Filipino farm workers began a strike against grape growers in Delano, California, on Sept. 8, 1965. The strike lasted more than five years and ended with a win for the United Farm Workers, a labor union for farm workers in the United States. While these Filipino men helped the UFW win its first contract with growers (white farm owners), their contributions to the Delano Grape Strike and foundation of the UFW are largely overlooked.
In honor of Filipino American History Month in October, Northwestern’s Philippine Student Association, Kaibigan, screened Delano Manongs: The Forgotten Heroes of the United Farm Workers Movement on Oct. 23. “Manong” means “uncle” or “elder” in Tagalog, the official language of the Philippines.
Manongs moved to the United States in the 1920s and ‘30s in search of better economic opportunity. The majority of them became migrant farm workers and followed crop cycles across the West Coast.
Though Filipino farmers lived alongside Mexican farmers in cities like Delano, growers separated them on the fields and they never worked together. Consequently, Filipinos and Mexicans participated in different unions. Dolores Huerta, who spoke at NU recently, and César Chávez led the National Farm Workers Association for Mexican farmers, and Larry Itliong led the Agricultural Workers Organizing Committee for Filipino farmers.
One thousand five hundred Filipino farmers went on strike against grape growers in Delano on Sept. 8, 1965. Growers used intimidation and physical violence to break up the strikers; they turned off the lights, gas and water in labor camps. While the manongs were striking, growers enticed Mexican farmers to take over the manongs’ work with slight wage increases. Mexican workers began crossing the Filipino farmers’ picket line to work the fields.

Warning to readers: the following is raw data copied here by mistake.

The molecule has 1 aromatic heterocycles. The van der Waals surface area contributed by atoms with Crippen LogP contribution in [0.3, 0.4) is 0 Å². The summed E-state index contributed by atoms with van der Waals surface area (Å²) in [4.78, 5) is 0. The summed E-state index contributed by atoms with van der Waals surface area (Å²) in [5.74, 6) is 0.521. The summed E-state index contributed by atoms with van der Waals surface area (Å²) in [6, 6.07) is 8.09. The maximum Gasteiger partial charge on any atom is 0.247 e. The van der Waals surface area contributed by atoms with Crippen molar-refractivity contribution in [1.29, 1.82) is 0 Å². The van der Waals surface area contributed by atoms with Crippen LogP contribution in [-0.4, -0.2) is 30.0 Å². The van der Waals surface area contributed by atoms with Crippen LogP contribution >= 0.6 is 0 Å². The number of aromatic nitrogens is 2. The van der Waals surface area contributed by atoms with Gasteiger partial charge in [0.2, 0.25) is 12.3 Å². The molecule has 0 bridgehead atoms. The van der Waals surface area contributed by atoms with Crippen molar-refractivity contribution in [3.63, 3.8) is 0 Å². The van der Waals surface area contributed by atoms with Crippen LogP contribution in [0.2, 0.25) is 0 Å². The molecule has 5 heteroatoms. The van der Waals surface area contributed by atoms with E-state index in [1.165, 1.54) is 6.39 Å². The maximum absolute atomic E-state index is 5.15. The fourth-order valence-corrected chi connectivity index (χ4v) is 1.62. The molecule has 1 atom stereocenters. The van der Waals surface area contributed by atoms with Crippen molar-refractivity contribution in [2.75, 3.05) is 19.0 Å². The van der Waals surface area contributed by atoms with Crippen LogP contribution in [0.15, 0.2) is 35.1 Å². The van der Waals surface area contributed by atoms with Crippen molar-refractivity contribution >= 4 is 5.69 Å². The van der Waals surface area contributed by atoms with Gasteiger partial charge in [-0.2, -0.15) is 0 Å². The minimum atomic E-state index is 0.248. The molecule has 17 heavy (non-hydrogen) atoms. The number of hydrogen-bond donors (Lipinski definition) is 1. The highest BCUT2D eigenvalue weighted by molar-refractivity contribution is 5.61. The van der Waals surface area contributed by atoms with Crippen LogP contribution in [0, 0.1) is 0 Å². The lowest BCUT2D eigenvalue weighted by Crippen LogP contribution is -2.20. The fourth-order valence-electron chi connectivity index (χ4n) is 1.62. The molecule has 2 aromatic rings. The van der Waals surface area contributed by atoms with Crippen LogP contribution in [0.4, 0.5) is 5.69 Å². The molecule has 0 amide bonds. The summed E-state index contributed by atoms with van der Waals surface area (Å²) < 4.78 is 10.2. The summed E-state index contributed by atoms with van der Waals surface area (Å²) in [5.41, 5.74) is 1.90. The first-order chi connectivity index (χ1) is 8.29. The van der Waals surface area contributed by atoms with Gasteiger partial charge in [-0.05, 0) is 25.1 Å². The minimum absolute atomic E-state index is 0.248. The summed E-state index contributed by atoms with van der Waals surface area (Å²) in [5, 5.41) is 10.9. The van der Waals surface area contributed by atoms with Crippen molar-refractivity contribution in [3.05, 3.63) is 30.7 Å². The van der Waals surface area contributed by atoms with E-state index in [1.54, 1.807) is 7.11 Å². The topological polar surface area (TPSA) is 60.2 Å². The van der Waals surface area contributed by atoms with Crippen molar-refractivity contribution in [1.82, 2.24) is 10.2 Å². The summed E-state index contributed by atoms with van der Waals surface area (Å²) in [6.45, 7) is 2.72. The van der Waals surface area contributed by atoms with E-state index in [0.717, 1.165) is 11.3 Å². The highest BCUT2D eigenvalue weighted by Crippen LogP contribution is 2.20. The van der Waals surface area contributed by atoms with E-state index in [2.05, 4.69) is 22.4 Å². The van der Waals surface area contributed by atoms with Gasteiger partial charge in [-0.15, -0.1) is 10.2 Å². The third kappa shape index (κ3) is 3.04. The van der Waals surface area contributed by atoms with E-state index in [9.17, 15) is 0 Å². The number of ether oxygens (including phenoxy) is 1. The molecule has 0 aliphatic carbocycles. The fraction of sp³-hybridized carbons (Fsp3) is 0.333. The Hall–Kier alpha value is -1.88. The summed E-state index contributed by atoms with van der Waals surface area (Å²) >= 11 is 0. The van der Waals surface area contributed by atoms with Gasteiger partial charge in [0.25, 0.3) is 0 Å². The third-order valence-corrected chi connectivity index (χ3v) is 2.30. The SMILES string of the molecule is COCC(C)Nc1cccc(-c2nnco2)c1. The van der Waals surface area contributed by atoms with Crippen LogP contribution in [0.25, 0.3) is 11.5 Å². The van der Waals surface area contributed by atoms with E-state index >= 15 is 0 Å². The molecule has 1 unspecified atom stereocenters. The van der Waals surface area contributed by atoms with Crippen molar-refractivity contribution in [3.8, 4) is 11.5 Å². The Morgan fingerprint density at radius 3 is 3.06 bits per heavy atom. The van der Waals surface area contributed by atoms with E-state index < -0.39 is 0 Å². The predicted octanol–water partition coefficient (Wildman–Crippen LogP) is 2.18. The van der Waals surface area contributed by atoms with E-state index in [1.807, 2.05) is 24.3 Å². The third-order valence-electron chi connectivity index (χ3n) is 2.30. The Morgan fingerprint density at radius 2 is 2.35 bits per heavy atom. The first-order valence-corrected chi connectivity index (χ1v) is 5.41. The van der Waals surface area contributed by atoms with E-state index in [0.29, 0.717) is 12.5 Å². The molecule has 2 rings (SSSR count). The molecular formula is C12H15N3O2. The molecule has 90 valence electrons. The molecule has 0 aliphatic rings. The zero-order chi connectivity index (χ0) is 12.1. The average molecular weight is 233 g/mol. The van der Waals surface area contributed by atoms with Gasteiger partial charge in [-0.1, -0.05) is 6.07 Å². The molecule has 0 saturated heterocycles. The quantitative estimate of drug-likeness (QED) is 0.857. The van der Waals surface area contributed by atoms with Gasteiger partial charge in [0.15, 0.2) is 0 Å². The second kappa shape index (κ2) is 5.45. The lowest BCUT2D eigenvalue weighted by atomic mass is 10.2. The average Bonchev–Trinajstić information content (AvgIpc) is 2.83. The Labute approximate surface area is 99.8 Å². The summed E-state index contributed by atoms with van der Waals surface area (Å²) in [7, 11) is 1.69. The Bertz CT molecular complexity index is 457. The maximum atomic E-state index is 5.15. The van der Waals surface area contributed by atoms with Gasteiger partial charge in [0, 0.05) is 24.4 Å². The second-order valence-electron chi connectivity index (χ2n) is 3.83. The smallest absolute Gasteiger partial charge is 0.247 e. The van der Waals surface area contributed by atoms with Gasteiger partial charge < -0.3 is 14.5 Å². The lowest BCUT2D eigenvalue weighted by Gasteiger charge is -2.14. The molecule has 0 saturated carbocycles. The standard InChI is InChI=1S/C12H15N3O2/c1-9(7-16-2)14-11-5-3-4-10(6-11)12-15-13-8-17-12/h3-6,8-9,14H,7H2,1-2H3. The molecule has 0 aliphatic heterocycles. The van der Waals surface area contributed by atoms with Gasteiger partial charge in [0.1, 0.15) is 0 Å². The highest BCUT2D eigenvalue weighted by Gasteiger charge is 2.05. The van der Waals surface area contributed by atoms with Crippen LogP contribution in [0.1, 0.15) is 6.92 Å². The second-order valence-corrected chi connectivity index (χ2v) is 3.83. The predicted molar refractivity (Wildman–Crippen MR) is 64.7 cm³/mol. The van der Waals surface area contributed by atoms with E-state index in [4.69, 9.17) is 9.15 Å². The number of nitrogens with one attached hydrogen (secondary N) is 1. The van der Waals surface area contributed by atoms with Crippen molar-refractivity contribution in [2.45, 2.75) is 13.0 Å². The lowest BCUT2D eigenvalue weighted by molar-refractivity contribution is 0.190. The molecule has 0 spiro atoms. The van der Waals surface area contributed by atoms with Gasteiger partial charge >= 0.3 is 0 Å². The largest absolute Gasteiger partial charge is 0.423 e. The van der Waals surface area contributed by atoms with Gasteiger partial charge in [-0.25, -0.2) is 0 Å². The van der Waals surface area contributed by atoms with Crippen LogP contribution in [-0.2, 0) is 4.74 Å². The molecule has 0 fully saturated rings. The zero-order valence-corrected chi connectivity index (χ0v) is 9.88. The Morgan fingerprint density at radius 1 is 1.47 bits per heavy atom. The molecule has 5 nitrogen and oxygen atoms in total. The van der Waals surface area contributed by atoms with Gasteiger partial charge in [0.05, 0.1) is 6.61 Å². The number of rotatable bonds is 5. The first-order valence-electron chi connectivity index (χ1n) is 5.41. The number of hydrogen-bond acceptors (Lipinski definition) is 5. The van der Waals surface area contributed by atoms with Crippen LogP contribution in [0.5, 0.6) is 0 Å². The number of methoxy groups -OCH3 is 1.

Itliong resolved to meet with César Chávez and demand his support. Initially, Chávez refused, and told Itliong to wait a few more years. A week later, however, on Sept. 16, Mexican and Filipino farmers voted to go on strike together, joining forces after years of being pitted against each other in the fields. The UFW was formed.
Though the manongs began the grape strike, the majority of national publicity focused on Mexican workers and organizers.
“Naturally, the Filipinos started drifting away,” Itliong said in the documentary.
Growers finally agreed to recognize the UFW as a union and signed a union contract in 1970.
When manongs returned to Delano for the grape harvest season in the fall of 1970, however, they were excluded from the majority of work; they could not get jobs because they did not have enough seniority in the UFW, and union rules favored local farmers over migrant farmers. Manongs also lost their homes because growers closed labor camps.
“We started [the strike]. We lost in the end,” Alex Fabros, a Filipino American labor historian said in the documentary.
The exclusion manongs suffered in the ‘70s should not entail an exclusion from US history lessons today. After watching the documentary, Kaibigan and Asian Pacific American Coalition members expressed frustration over how they never learned about Filipino American history in schools, much less discussed the manongs’ contributions to the UFW movement.
One of the reasons Filipino American histories are marginalized is because they are people of color, and they are further excluded from Asian American histories because when Asian American history is taught, it is typically East Asian-centric. To combat the erasure of Filipino American history, California passed Assembly Bill 123 in 2013; this bill mandated that public schools educate students in grades seven to 12 about the farm labor movement in the United States and include Filipinos’ roles in the movement. Hopefully, more states can follow in California’s footsteps in emphasizing the importance of learning about manong and Filipino American history.
Delano Manongs: The Forgotten Heroes of the United Farm Workers Movement can be viewed here. It is only 30 minutes and tells a narrative integral to United States history.